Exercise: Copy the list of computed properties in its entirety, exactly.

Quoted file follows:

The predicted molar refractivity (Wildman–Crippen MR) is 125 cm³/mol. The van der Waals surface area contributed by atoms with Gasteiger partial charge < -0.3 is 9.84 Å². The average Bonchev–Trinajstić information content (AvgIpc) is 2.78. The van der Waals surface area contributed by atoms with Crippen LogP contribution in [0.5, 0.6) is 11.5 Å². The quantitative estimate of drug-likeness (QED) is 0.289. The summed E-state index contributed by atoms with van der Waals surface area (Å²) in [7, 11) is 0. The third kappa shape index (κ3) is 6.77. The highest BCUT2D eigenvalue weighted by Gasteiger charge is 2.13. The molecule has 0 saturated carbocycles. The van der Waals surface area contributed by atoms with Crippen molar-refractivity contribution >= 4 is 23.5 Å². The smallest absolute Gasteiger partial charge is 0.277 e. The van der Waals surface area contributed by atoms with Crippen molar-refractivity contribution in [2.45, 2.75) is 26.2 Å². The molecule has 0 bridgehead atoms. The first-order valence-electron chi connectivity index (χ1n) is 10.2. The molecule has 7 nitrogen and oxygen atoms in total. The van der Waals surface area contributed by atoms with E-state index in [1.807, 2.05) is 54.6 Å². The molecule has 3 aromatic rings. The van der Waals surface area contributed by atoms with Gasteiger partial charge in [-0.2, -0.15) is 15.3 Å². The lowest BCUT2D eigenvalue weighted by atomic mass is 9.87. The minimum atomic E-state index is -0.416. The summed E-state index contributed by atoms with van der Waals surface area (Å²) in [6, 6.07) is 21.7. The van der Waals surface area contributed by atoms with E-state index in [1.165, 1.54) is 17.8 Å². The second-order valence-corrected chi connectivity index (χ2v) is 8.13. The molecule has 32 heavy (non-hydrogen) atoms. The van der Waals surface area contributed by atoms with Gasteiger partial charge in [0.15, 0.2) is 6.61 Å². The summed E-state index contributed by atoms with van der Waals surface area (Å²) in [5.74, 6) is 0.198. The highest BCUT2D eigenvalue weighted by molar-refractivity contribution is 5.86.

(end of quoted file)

The predicted molar refractivity (Wildman–Crippen MR) is 125 cm³/mol. The van der Waals surface area contributed by atoms with Gasteiger partial charge < -0.3 is 9.84 Å². The average Bonchev–Trinajstić information content (AvgIpc) is 2.78. The van der Waals surface area contributed by atoms with Crippen LogP contribution in [0.5, 0.6) is 11.5 Å². The quantitative estimate of drug-likeness (QED) is 0.289. The summed E-state index contributed by atoms with van der Waals surface area (Å²) in [7, 11) is 0. The third kappa shape index (κ3) is 6.77. The highest BCUT2D eigenvalue weighted by Gasteiger charge is 2.13. The molecule has 0 saturated carbocycles. The van der Waals surface area contributed by atoms with Crippen molar-refractivity contribution >= 4 is 23.5 Å². The smallest absolute Gasteiger partial charge is 0.277 e. The van der Waals surface area contributed by atoms with Crippen molar-refractivity contribution in [2.45, 2.75) is 26.2 Å². The molecule has 0 bridgehead atoms. The first-order valence-electron chi connectivity index (χ1n) is 10.2. The molecule has 7 nitrogen and oxygen atoms in total. The van der Waals surface area contributed by atoms with E-state index in [1.807, 2.05) is 54.6 Å². The molecule has 3 aromatic rings. The van der Waals surface area contributed by atoms with Gasteiger partial charge in [-0.2, -0.15) is 15.3 Å². The lowest BCUT2D eigenvalue weighted by atomic mass is 9.87. The minimum atomic E-state index is -0.416. The summed E-state index contributed by atoms with van der Waals surface area (Å²) in [6, 6.07) is 21.7. The van der Waals surface area contributed by atoms with E-state index in [1.165, 1.54) is 17.8 Å². The second-order valence-corrected chi connectivity index (χ2v) is 8.13. The molecule has 32 heavy (non-hydrogen) atoms. The van der Waals surface area contributed by atoms with Gasteiger partial charge in [0.15, 0.2) is 6.61 Å². The summed E-state index contributed by atoms with van der Waals surface area (Å²) in [5.74, 6) is 0.198. The highest BCUT2D eigenvalue weighted by molar-refractivity contribution is 5.86.